This story was updated at 9:30 a.m. on Saturday, July 31, 2021, to correct a business owner’s name.
County Executive Marc Elrich said Thursday that he plans to veto legislation that allows a business improvement district in downtown Silver Spring.
The County Council approved the district 7-1 this week. The council needs six votes — two-thirds — to override a veto.
Council Member Will Jawando, the lone vote against the bill, held a news conference with Elrich outside Abyssinia Ethiopian Restaurant in Silver Spring on Thursday to talk about their support for a different approach.
A business development district, or BID, is an area in which private property owners are jointly in charge of maintenance, improvements and initiatives. It’s usually funded through an additional tax. Washington, D.C. has 11 established BIDs, ranging from Adams Morgan to Capitol Hill.
Council Members Hans Riemer and Tom Hucker sponsored the BID legislation, which aims to improve the business climate and marketing of the downtown area by replacing some of the marketing and promotion responsibilities of the Silver Spring Urban District.
Elrich and Jawando say the current Silver Spring BID would give too much power to large property owners downtown, and small-business owners of diverse backgrounds would not have a seat at the table.
“It’s just so undemocratic,” Elrich said in an interview. “There are BIDs that let everybody vote. The premise of this thing is the more money that you have, the more power you should have, which is so fundamentally anti-democratic that it’s offensive.”
Supporters of the BID say it would improve the downtown Silver Spring business climate and encourage more people to visit the area.
Opponents, including those who spoke Thursday, said it would lead to power concentrated through large property owners, and would not represent all business owners in the district.
More than a half dozen business owners who would be in the proposed BID joined Jawando and Elrich on Thursday, including some from Fenton Village — an organization of more than 200 small businesses in a six-block-by-two block area of downtown.
The Silver Spring Urban District is one of three countywide, with Bethesda and Wheaton. They are funded through urban district taxes, which are then used for streetscaping, public amenities and to promote the arts, culture and overall programming in those areas.
Per state law, property owners who own at least 51% of the assessed value of all properties within a proposed BID must submit a petition to the County Council. Some property owners are known as applicants.
Some of the applicants on the Silver Spring BID are Foulger-Pratt, a real estate firm; Peterson Companies, a real estate developer; and United Therapeutics, a biotech company, according to council staff documents.
Jawando, Elrich and others specifically criticized the governance structure of the BID Thursday. According to the legislation, the current board of directors of the BID would be:
- Three representatives of owners of properties in the district assessed at more than $20 million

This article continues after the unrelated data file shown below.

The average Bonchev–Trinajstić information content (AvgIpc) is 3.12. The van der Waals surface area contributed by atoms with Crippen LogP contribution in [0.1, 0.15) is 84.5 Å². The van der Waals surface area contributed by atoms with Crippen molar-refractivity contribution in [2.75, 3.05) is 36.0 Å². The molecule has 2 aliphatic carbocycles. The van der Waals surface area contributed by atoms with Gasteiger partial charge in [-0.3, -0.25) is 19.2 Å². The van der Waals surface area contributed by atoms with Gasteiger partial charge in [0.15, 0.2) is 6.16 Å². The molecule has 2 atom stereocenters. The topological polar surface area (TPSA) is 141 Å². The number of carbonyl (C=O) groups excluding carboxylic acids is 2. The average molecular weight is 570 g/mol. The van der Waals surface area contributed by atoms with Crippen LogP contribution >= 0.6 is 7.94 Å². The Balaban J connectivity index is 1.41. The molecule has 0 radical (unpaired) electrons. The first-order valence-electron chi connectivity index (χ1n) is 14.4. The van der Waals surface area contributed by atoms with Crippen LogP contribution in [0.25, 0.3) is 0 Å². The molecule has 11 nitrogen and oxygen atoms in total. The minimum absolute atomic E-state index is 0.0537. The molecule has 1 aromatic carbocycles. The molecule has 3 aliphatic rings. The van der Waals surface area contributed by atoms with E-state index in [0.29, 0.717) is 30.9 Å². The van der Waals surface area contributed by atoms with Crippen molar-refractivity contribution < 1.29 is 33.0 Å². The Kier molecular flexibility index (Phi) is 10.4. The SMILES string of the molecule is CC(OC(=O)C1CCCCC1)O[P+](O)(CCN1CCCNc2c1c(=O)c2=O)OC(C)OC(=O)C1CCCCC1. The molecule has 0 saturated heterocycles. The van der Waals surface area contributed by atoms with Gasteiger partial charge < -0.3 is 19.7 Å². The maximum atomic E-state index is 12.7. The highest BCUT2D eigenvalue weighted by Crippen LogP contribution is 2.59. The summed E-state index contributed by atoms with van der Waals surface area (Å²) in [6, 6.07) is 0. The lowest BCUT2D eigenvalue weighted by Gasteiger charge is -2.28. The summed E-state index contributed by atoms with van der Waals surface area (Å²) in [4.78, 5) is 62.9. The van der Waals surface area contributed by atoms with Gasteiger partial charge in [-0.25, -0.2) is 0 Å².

- Two representatives of owners of properties in the district assessed at $20 million or less
- One representative of a business employing more than 50 full-time equivalent employees in the District
- Three representatives of businesses employing 50 or less full-time equivalent employees in the District
That board would decide on a tax rate for the district and how money should be used for marketing, promotions and more.
Hucker said in an interview Thursday that many businesses concerned about the BID would not have to pay taxes into it, as they are tenants in buildings downtown. County Council members also maintain oversight of the board of directors and the tax rate, Hucker said.
Riemer said in an interview that the BID will help create a better business and marketing environment for downtown Silver Spring, something desperately needed. More than 200 businesses have signed on in support, he added.
“If we can get this together, we’re going to have a lot more resources to market Silver Spring,” Riemer said. “Peterson Companies and Washington Property Companies, they can pay for their own marketing already … it’s the small businesses in Silver Spring that aren’t getting any help.”
But several small business owners and members of the Fenton Village District took aim at the BID’s governing structure, including:
- Solomon Abdella, owner of Abyssinia Ethiopian Restaurant
- Lene Tsegaye, owner of Kefa Cafe
- Mike Gerecht, a landlord of several area small businesses
- Jason Miskiri, owner of Society Restaurant and Lounge and of Angry Jerk
Abdella said in an interview that the County Council rushed through the BID proposal even though many businesses oppose it. There were not enough conversations with small business owners like him, as the bill was being drafted, he added.
Jawando and Elrich sent a letter to the County Council, asking it to look at an urban district corporation for Silver Spring, similar to the Bethesda Urban Partnership. That partnership is a nonprofit that works closely with the county government and operates similarly to the Silver Spring Urban District.
It’s unclear if Elrich, Jawando and property owners can sway enough council members to preserve the county executive’s veto. The council has a deadline of 60 days after the veto to override it.
Erich’s first veto was for legislation that gave incentives to developers building high-rise buildings on top of Metro stations. The council overrode that in October 2020 by a 7-2 margin.
His second veto was for a bill that would decrease impact-tax revenue from developments, and was attached to the county’s 2020-2024 growth and infrastructure policy — formerly known as the subdivision staging policy. The council overrode that 9-0 in December.
Steve Bohnel can be reached at email@example.com